Behavioural science intervention

The behavioural scientist persuades the GP practice to introduce one intervention which involves an extra service to increase the opportunities for GPs to reduce prescribing rates. This allows for a responsibility culture rather than a blame culture (Parker and Davies, 2020). These new services support patients when they are ill with extra and free childcare provision provided by local childminder services. She works with the local council to introduce a voucher system that allows for patients to receive vouchers from the GP that can be redeemed for the required number of free childminder days. This reinforces to the community the necessity of supporting one another. 

She is also campaigning for more councils to introduce this system to help compensate certain patients who are refused antibiotics for lost work while they recover. These are structural provisions to supporting those patients who are already socially and economically disadvantaged to contribute to a collective effort to address antimicrobial resistance. Patients are very pleased to see the new provisions, which are considered newsworthy in the local Gazette, and readily join the campaign to garner support for patients in financial difficulty during periods of illness. 

Given the administrative delays with sending samples to a centralised laboratory service and the difficulties GPs report in her survey about reconciling apparently conflicting duties, the behavioural scientist collaborates with health system academics to find a feasible way to decentralise laboratory services. They are able to introduce more efficient existing testing methods that reduce the delay in sample processing. GPs are keen to participate and find further efficiencies for the practice which result from these technologies with fewer patient visits and fewer laboratory tests.      


Far from thinking of individual prescribers as being irresponsible or even reckless over their supposed stewardship of antibiotics, attending to certain structural issues can further be seen to redress known social and health inequalities.  

Points of discussion

  • To what extent do you understand the potential consequences of antibiotic prescribing behaviour?
    Participants should be able to discuss both social/societal and biological consequences to long term negative antibiotic prescribing behaviour. 
  • Do you think the GP in this story is too focussed on the individual patient?
    Participants should discuss whether a more holistic or individualist approach to antibiotic prescribing behaviour should be considered.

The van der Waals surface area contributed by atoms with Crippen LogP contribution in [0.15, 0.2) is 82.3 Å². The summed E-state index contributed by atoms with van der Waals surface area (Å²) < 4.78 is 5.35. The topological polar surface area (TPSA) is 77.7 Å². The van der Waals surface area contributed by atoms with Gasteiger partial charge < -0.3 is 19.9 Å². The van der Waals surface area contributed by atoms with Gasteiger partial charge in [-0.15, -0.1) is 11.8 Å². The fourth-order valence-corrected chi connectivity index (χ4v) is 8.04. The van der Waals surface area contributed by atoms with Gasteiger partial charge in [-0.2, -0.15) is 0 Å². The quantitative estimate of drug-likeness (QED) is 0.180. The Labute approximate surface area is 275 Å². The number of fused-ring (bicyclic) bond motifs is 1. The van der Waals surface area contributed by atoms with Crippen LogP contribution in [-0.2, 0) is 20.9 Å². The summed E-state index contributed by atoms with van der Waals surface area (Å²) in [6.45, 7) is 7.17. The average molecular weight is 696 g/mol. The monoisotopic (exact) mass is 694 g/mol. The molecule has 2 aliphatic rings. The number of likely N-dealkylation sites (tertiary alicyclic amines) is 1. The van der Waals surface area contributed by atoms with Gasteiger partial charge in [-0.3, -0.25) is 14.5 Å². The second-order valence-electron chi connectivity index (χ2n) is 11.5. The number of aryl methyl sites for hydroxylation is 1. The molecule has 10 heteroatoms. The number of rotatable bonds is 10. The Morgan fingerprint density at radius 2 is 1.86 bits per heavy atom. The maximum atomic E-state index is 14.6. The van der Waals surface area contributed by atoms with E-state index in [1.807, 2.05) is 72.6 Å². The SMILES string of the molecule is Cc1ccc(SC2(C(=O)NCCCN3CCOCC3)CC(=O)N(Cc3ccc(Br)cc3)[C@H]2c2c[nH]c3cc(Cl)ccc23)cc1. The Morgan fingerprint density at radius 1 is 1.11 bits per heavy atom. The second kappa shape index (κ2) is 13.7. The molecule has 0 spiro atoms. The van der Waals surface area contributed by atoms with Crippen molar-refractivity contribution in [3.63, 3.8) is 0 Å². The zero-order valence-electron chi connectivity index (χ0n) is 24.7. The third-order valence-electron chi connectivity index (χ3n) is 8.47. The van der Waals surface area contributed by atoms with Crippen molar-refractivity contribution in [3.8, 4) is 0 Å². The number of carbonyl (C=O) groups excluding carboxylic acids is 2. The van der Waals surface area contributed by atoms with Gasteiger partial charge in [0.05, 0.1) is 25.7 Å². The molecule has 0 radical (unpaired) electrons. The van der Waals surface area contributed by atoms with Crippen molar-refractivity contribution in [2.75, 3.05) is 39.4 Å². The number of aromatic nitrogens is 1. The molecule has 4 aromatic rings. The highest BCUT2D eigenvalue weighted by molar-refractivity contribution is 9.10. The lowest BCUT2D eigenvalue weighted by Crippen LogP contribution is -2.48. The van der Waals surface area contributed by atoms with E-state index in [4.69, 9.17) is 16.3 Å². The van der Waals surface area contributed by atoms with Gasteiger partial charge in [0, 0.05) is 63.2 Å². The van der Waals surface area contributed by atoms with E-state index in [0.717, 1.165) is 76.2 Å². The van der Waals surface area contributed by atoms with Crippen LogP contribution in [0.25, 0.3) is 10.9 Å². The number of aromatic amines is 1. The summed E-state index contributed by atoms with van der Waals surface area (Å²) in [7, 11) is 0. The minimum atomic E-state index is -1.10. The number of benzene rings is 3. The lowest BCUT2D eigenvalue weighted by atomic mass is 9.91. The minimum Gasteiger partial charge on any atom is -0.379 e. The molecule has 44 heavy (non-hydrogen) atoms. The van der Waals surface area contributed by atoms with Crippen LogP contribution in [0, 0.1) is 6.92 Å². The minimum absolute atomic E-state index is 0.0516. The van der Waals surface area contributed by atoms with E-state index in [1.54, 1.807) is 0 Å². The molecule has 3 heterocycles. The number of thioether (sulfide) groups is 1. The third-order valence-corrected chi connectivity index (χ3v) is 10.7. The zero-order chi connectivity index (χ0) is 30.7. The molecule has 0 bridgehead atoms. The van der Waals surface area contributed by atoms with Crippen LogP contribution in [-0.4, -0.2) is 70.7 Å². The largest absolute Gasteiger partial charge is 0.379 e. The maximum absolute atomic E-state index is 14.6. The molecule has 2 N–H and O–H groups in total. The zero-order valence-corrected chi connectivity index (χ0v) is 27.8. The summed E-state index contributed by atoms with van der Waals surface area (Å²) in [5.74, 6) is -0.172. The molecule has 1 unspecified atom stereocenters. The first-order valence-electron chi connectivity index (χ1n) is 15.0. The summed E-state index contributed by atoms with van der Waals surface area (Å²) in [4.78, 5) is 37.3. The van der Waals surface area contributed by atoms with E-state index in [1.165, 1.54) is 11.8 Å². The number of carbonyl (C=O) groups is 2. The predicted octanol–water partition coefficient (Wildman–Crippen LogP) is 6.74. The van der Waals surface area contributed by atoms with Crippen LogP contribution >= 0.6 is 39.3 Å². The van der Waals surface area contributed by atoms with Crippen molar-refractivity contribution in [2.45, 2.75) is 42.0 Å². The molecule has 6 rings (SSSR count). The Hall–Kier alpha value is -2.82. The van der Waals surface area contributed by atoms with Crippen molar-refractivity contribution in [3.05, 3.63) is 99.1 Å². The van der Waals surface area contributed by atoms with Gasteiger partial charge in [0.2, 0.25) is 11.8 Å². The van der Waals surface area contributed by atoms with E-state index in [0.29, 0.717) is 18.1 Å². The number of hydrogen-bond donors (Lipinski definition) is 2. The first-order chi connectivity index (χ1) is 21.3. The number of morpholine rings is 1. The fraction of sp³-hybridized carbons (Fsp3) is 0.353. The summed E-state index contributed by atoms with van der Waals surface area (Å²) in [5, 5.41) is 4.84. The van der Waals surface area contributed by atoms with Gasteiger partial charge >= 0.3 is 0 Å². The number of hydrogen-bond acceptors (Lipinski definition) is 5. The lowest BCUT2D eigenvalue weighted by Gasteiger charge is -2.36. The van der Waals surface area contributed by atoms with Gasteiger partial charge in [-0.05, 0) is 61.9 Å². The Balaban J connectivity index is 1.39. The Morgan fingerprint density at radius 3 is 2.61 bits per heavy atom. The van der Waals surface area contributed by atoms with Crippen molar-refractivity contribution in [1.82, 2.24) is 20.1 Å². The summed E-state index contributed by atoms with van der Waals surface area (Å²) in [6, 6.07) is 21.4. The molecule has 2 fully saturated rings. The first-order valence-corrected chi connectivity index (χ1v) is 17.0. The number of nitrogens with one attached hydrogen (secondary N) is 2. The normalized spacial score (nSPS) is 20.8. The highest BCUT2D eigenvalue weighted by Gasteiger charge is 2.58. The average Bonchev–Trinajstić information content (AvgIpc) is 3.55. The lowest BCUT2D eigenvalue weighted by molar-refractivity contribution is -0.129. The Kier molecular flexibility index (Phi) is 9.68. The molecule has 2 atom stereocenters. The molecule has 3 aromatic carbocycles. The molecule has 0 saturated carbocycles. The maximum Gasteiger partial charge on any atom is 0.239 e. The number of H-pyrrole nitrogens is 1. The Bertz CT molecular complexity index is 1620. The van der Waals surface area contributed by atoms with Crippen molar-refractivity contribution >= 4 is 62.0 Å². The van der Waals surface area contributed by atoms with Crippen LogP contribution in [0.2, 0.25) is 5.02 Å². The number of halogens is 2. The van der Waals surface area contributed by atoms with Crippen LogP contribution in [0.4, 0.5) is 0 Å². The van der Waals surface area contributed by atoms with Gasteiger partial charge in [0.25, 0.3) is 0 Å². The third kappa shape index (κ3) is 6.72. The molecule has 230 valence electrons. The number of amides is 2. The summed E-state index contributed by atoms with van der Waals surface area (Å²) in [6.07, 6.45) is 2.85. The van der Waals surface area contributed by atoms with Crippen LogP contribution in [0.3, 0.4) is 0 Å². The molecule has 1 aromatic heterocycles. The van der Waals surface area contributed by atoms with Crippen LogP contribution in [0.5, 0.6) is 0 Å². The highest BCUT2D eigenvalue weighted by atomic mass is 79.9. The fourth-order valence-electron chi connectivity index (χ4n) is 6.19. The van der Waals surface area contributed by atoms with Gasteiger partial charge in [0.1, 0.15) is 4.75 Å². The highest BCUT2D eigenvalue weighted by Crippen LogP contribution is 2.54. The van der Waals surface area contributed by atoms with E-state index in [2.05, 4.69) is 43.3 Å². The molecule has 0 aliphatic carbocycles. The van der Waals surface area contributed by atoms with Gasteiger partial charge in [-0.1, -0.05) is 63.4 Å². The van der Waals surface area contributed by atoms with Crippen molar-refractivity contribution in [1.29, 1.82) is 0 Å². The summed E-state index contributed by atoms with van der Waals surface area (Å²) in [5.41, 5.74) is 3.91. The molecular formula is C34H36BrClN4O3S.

• How does this example provide clues to the blame culture which may be underlying GP practice?
    Participants should be able to discuss what blame culture is and what behavioural indicators may suggest it in this context. 
  • How responsible should the GP feel for prescribing practices?
    Participants should discuss where responsibility lies in prescribing practices and how responsibility can shift across different contexts. 
  • What other options can you think of that the behavioural scientists could have explored? 
  • What skills should a behavioural scientist working in this setting need to have?
    Participants should discuss how these skills may be gained and what the long-term impact of applying these skills would be. 
  • What issues should the behavioural scientist have been trying to address in her semi-structured interview?
    Participants will discuss what the interview would look like, and which questions would be more structured in comparison to others. 
  • What are the practical barriers to enforcing the interventions suggested in this case study? How can they appear in different contexts?
    Participants should discuss the barriers, but also ways in which they can be overcome. They should also discuss whether barriers in this case study would be the same elsewhere and why/why not. 
  • What other interventions would be feasible in this context?
  • How would you monitor the impact of the intervention on GP behaviour?
    Participants should introduce and discuss structured methods of monitoring the impact of intervention and what outcomes they hope to observe. 
  • Discuss the impact of the ‘culture of blame’ on GPs working attitudes. 


Pedagogical notes

  • Students should role-play the semi-structured interview. This will include playing the behavioural scientist and the GP. This can aid in providing more context on the culture of blame, and what issues need to be addressed. 
  • Students can structure a timeline and discuss the best point of introducing an intervention in this context, and what the impact could mean for other patients. 
  • Students can design the semi-structured interview to determine the best way to effectively communicate and question in this setting. 
  • Students can model how discussions will take place to implement the change, including how they would present evidence to support the impact of their interventions. 
  • The larger underlying issue is the fear of blame, being reprimanded, and professionalism which is a barrier to AMR interventions in this context. Students can be motivated to explore similar situations in other settings.


  • Ramota Adelakun

PhD student and teaching assistant at University College London 

  • Sarah JL Edwards

Professor of bioethics at University College London